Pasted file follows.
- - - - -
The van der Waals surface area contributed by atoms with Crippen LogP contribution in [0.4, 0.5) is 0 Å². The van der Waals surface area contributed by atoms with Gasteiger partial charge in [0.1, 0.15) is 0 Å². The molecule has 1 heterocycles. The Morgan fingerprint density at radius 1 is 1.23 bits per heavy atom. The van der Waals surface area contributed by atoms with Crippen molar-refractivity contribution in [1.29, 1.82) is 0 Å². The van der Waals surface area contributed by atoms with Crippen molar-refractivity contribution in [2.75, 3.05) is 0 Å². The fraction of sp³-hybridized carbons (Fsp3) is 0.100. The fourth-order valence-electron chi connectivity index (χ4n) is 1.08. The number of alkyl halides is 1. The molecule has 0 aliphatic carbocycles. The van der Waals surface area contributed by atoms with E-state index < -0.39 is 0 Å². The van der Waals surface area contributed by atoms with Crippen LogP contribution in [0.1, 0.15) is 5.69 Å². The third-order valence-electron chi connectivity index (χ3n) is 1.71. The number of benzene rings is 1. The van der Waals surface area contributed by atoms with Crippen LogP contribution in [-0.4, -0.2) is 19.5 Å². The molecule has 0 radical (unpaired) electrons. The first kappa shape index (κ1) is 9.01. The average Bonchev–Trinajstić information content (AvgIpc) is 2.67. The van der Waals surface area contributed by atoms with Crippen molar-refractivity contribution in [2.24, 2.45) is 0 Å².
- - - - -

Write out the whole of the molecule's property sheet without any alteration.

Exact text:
The van der Waals surface area contributed by atoms with Crippen LogP contribution in [0.4, 0.5) is 0 Å². The van der Waals surface area contributed by atoms with Gasteiger partial charge in [0.1, 0.15) is 0 Å². The molecule has 1 heterocycles. The Morgan fingerprint density at radius 1 is 1.23 bits per heavy atom. The van der Waals surface area contributed by atoms with Crippen molar-refractivity contribution in [1.29, 1.82) is 0 Å². The van der Waals surface area contributed by atoms with Crippen molar-refractivity contribution in [2.75, 3.05) is 0 Å². The fraction of sp³-hybridized carbons (Fsp3) is 0.100. The fourth-order valence-electron chi connectivity index (χ4n) is 1.08. The number of alkyl halides is 1. The molecule has 0 aliphatic carbocycles. The van der Waals surface area contributed by atoms with E-state index < -0.39 is 0 Å². The van der Waals surface area contributed by atoms with Crippen LogP contribution in [0.1, 0.15) is 5.69 Å². The third-order valence-electron chi connectivity index (χ3n) is 1.71. The number of benzene rings is 1. The van der Waals surface area contributed by atoms with Crippen LogP contribution in [-0.4, -0.2) is 19.5 Å². The molecule has 0 radical (unpaired) electrons. The first kappa shape index (κ1) is 9.01. The average Bonchev–Trinajstić information content (AvgIpc) is 2.67. The van der Waals surface area contributed by atoms with Crippen molar-refractivity contribution in [2.24, 2.45) is 0 Å².